America’s Least Favorite Trait in a Politician
In late July of 2017, shortly after his diagnosis of brain cancer, John McCain came back to the Senate in dramatic fashion to a standing ovation. He then proceeded to cast a deciding “yes” on a motion to proceed vote to move the ObamaCare repeal process forward. The vote ended up being tied 50–50 with the tie breaker being made by Vice President Mike Pence — meaning that John McCain, or any other Republican, could have joined Republican Senators Susan Collins and Lisa Murkowski to single-handedly stop this healthcare effort.
Right after casting his vote, John McCain made a stirring speech decrying the partisanship of the whole process and calling for a better functioning Senate. One like the old days, where people listened across the aisle, debating and legislating in sincerity.
The speech was as much a passionate and accurate portrayal of current Washington as it was frustrating and ironic. Needless to say, it got much condemnation, given the nature of his vote.
I find this situation to be a pressing example of one of America’s least favorite traits in a politician: inconsistency.
How not to Persuade
Robert Cialdini, the Psychologist and author of the groundbreaking book Influence, talks about the powerful impact our past displays of commitment and consistency can have on the choices we make today.
“Consistency is activated by looking for and asking for small initial commitments that can be made.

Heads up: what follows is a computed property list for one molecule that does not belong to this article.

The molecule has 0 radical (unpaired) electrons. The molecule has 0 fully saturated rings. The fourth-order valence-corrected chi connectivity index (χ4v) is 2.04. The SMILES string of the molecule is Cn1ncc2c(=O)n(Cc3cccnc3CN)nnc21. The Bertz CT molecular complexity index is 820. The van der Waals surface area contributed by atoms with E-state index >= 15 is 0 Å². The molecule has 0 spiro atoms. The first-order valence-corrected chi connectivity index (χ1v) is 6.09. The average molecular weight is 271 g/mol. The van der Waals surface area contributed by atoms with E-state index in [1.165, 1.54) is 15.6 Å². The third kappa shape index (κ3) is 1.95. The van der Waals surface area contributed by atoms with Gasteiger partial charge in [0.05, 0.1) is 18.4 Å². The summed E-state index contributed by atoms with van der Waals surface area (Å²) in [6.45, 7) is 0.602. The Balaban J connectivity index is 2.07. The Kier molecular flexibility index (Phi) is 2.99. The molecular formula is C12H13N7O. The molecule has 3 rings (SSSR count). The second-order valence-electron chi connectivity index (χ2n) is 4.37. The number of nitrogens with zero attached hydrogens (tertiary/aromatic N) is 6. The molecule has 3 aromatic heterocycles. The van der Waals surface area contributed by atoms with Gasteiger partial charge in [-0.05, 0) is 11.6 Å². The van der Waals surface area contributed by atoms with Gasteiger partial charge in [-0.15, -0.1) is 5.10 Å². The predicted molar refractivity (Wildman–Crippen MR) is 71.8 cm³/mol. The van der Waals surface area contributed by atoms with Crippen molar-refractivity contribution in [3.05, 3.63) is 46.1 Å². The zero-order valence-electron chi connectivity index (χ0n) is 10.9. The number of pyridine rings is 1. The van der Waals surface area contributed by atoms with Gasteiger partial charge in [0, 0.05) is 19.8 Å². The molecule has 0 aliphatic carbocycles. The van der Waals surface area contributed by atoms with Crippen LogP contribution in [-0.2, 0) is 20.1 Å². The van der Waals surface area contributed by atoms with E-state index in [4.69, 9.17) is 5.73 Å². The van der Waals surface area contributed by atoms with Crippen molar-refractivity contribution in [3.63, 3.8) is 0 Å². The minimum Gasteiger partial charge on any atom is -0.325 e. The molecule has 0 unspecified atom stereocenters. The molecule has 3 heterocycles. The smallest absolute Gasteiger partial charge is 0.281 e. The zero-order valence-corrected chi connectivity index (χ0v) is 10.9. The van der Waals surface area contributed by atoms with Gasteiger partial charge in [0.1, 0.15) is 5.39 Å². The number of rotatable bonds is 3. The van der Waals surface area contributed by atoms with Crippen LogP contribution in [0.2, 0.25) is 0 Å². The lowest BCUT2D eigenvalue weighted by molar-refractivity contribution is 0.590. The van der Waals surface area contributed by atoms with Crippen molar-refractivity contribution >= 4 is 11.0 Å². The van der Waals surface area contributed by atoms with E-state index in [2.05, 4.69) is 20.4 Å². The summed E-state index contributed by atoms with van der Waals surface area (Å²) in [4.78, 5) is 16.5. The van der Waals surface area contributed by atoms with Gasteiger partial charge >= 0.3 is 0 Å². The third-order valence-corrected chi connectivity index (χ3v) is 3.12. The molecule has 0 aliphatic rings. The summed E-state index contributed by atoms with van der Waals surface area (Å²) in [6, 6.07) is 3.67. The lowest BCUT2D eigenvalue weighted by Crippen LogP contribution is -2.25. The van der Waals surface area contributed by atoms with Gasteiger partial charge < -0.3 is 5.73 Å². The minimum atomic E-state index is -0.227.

So when seeking to influence using the consistency principle, the detective of influence looks for voluntary, active and public commitments and ideally gets those commitments in writing.
For example, one recent study reduced missed appointments at health centers by 18% simply by asking the patients, rather than the staff to write down appointment details on the future appointment card.”
This drive for consistency doesn’t just affect how we act in our personal lives, it colors our perceptions of others, our opinions of who is trustworthy and who is not.
When we feel this principle being violated, it agitates us. Someone who is inconsistent often feels like a worse person than someone who is consistently mean or dishonest. Maybe this is why people hate politics — as it often amounts to people being opportunistically inconsistent day in and day out, with no repercussions. Sure, people get criticism and “heat,” but few actually lose power because of the gap between what they promise and what they do.
Late night Comedians understand consistency. Watch any Trump segment on Late Night with Seth Meyers or The Daily Show with Trevor Noah to find point-blank inconsistency jokes. A favorite technique is to show a clip of Trump saying one thing, and then immediately follow it with another clip of one of his spokespeople (or Trump himself) saying the exact opposite.
The retired king of political ball-busting, Jon Stewart, called this tactic the “one-to-one” in a 2011 Rolling Stone interview
“If you can get a one-to-one with a guy saying the exact opposite of what he said today, then you don’t even have to do anything. You just lay them back-to-back and sit back and giggle.”
Everyone But Herself
To see how this issue with consistency plays out in a different political context, take the case of Hillary Clinton’s responsibility.
In May, a few months after losing the 2016 election, Hillary Clinton momentarily came out of the woods to do a speech at the Code Conference in California talking about her thoughts on the country and the election.